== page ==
Adjacent Skills

The NSF invests in innovation and workforce clusters, with a focus on skills for today and tomorrow.

As the NSF invests big in high-tech business clusters and workforces outside of superstar cities, it’s looking to build up adjacent skills so locals don’t have to wait for new jobs. Also, a New York-based nonprofit uses AI tools as a jumping off point to help students build real-life networks.

First Lady Jill Biden announcing NSF investments at Forsyth Technical Community College in N.C. (Official White House Photo by Erin Scott)

A Research Powerhouse Turns to Workforce

The U.S. National Science Foundation is known for launching the careers of Nobel Prize Winners and science rockstars. Now it’s turning its considerable attention and resources to helping develop the businesses, engineers, and technicians who bring breakthroughs into daily life.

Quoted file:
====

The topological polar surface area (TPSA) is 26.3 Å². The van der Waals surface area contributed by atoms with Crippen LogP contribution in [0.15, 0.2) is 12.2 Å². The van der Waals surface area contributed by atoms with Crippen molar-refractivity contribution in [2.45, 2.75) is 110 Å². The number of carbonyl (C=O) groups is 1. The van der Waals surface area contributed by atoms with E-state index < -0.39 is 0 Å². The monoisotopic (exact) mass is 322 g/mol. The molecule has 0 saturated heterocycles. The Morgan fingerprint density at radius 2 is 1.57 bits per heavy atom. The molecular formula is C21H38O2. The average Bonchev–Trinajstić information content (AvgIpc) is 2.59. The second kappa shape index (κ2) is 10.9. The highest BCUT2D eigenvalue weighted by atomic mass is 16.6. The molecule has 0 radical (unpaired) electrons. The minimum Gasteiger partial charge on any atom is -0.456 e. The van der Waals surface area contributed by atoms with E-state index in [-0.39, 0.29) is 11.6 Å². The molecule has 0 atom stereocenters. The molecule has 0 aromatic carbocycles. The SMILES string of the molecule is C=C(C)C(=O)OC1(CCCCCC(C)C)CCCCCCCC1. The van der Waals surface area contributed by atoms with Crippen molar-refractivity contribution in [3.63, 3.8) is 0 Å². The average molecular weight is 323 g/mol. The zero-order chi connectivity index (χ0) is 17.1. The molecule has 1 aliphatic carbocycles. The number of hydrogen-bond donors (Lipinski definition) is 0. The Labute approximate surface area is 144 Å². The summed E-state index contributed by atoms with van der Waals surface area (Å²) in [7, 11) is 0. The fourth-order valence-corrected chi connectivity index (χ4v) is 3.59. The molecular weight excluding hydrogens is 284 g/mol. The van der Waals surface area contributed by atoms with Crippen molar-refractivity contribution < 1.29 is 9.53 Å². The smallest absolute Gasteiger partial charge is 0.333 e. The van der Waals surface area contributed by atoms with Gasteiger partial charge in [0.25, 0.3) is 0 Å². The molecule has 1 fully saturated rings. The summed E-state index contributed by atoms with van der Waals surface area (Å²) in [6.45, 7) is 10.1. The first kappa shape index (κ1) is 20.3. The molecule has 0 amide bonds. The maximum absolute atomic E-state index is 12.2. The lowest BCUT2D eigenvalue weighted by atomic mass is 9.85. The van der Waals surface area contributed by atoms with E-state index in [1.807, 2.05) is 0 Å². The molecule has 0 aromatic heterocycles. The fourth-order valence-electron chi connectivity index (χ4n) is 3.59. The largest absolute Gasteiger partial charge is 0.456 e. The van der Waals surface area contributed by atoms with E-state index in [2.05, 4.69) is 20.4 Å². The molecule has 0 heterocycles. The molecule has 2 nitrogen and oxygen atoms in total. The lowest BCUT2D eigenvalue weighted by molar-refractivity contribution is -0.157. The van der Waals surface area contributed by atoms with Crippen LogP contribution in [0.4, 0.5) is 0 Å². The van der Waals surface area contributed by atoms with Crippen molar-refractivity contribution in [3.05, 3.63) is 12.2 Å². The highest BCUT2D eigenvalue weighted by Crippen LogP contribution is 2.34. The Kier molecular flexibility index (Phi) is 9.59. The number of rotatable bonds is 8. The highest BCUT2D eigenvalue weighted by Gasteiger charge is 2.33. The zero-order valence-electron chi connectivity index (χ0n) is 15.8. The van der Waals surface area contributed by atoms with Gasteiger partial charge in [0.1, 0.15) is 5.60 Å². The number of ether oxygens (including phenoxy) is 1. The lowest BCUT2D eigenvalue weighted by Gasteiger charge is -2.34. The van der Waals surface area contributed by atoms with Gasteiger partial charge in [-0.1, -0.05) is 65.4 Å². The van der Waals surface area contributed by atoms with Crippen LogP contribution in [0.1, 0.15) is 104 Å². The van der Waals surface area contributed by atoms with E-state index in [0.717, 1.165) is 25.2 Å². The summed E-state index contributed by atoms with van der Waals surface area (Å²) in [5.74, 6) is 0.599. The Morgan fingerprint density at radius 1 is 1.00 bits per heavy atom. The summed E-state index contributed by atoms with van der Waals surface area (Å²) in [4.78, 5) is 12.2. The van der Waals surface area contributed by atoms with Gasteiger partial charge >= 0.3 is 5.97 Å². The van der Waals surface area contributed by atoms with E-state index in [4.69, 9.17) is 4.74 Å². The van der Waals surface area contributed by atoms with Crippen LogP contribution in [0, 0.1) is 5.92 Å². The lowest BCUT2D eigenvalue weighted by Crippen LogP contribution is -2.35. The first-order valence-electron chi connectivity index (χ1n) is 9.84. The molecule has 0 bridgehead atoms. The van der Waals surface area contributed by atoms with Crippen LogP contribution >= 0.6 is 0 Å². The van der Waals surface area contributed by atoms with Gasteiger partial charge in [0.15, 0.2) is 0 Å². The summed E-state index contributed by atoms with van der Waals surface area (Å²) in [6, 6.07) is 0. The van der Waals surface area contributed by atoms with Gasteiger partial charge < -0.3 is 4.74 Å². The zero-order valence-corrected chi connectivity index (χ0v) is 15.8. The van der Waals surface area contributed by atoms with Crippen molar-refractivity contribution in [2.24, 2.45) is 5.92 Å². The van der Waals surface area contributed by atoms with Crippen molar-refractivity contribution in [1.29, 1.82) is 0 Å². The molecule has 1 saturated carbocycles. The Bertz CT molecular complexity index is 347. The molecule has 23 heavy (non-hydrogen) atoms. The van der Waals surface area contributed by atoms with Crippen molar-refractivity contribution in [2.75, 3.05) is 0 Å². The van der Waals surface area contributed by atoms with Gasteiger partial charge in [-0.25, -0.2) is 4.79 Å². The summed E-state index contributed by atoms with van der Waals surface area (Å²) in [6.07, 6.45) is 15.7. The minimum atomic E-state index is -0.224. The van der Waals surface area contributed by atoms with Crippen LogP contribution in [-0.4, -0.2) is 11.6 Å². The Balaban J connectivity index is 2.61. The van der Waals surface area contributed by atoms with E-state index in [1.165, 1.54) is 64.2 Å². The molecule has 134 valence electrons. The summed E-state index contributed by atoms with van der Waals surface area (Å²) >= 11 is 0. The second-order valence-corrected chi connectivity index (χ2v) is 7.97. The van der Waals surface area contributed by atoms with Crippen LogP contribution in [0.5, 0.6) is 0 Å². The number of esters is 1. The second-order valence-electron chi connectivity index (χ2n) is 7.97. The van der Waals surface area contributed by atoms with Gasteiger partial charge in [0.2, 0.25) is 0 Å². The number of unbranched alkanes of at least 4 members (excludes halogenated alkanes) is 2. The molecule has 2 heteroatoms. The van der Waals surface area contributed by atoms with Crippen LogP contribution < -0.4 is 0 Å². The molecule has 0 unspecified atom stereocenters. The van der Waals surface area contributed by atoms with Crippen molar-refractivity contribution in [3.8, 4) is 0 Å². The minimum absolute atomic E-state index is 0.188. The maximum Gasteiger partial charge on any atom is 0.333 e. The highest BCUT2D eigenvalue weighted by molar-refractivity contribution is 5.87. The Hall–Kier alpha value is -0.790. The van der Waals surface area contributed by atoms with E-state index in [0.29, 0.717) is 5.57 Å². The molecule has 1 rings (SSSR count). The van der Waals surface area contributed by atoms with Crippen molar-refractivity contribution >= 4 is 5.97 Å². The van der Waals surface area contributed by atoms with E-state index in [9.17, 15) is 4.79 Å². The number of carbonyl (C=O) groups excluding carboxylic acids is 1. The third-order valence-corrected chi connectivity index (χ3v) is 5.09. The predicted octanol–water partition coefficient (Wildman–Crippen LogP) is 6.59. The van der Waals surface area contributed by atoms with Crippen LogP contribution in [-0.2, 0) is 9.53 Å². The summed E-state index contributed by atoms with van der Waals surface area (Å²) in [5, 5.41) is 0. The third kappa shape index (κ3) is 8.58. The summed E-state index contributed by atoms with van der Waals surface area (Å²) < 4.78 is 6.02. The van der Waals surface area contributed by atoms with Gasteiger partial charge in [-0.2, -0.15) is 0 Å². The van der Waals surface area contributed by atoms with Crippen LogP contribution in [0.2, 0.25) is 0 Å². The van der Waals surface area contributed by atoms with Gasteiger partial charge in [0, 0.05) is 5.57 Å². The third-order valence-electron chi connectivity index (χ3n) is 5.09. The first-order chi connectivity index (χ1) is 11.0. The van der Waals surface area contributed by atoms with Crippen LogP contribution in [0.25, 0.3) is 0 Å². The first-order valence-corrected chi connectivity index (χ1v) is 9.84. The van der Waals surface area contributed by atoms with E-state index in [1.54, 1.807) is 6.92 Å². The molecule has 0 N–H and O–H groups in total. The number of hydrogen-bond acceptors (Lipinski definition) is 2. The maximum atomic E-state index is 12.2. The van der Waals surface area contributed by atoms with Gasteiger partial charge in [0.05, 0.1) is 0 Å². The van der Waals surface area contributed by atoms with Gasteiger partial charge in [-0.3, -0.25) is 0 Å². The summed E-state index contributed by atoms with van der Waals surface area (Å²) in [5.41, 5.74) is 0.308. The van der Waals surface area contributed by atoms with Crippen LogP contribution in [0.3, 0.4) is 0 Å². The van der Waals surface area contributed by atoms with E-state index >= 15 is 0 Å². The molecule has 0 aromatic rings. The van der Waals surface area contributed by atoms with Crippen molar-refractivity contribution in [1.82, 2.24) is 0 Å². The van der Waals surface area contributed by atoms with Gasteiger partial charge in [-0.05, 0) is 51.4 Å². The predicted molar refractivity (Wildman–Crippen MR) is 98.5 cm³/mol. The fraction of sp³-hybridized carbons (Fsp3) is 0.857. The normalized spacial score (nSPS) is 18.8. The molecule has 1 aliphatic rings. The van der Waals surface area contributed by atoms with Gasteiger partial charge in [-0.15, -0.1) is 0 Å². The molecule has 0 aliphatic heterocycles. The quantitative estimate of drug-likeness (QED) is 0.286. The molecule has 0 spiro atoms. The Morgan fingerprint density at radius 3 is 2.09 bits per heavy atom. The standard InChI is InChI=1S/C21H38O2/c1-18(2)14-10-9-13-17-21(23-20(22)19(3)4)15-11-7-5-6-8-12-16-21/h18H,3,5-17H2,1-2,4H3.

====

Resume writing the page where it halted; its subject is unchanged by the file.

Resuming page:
“NSF has been at this job, but now what we’re doing is putting more of a focus,” says Sethuraman Panchanathan, a computer scientist and director of the NSF.

This economic development work is housed in the newly created Directorate for Technology, Innovation and Partnerships (TIP), and funded in large part through the CHIPS and Science Act. That new directorate is authorized to spend $20B through 2027. Though much of that money has yet to be appropriated, the directorate has already rolled out 10 major projects across the United States.

Those projects are part of a larger push by the federal government—much of it led by the NSF and the U.S. Department of Commerce—to once again make the United States a juggernaut in creating and producing critical technologies, and to ensure that it’s not just the Silicon Valleys that reap the corresponding economic benefits.

“Yes, economic security. Yes, national security. Yes, prosperity for everyone across our nation,” Panchanathan said at a recent event hosted by the think-tank New America.

The Details: The signature investment of the TIP directorate is 10 regional innovation engines, funded at up to $15M for the first two years and placed strategically across the country.